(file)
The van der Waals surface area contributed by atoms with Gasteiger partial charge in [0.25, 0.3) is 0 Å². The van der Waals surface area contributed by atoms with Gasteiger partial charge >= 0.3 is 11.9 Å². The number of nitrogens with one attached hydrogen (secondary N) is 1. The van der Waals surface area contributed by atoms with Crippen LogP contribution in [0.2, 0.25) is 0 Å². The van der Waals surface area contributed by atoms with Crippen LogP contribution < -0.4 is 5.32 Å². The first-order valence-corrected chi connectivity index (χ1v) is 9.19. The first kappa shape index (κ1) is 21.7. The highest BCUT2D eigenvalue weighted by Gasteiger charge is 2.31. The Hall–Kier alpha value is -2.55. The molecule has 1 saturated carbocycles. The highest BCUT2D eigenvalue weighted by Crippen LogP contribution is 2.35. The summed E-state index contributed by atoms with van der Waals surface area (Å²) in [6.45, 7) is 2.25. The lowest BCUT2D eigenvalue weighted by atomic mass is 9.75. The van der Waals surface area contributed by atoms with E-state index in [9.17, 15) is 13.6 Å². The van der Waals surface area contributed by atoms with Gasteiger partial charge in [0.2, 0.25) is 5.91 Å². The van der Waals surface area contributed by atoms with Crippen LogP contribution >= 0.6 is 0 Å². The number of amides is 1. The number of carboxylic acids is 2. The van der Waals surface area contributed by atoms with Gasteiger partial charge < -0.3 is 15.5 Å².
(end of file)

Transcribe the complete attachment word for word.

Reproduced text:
The van der Waals surface area contributed by atoms with Gasteiger partial charge in [0.25, 0.3) is 0 Å². The van der Waals surface area contributed by atoms with Gasteiger partial charge >= 0.3 is 11.9 Å². The number of nitrogens with one attached hydrogen (secondary N) is 1. The van der Waals surface area contributed by atoms with Crippen LogP contribution in [0.2, 0.25) is 0 Å². The van der Waals surface area contributed by atoms with Crippen LogP contribution < -0.4 is 5.32 Å². The first-order valence-corrected chi connectivity index (χ1v) is 9.19. The first kappa shape index (κ1) is 21.7. The highest BCUT2D eigenvalue weighted by Gasteiger charge is 2.31. The Hall–Kier alpha value is -2.55. The molecule has 1 saturated carbocycles. The highest BCUT2D eigenvalue weighted by Crippen LogP contribution is 2.35. The summed E-state index contributed by atoms with van der Waals surface area (Å²) in [6.45, 7) is 2.25. The lowest BCUT2D eigenvalue weighted by atomic mass is 9.75. The van der Waals surface area contributed by atoms with E-state index in [9.17, 15) is 13.6 Å². The van der Waals surface area contributed by atoms with Gasteiger partial charge in [0.2, 0.25) is 5.91 Å². The van der Waals surface area contributed by atoms with Crippen LogP contribution >= 0.6 is 0 Å². The number of amides is 1. The number of carboxylic acids is 2. The van der Waals surface area contributed by atoms with Gasteiger partial charge < -0.3 is 15.5 Å².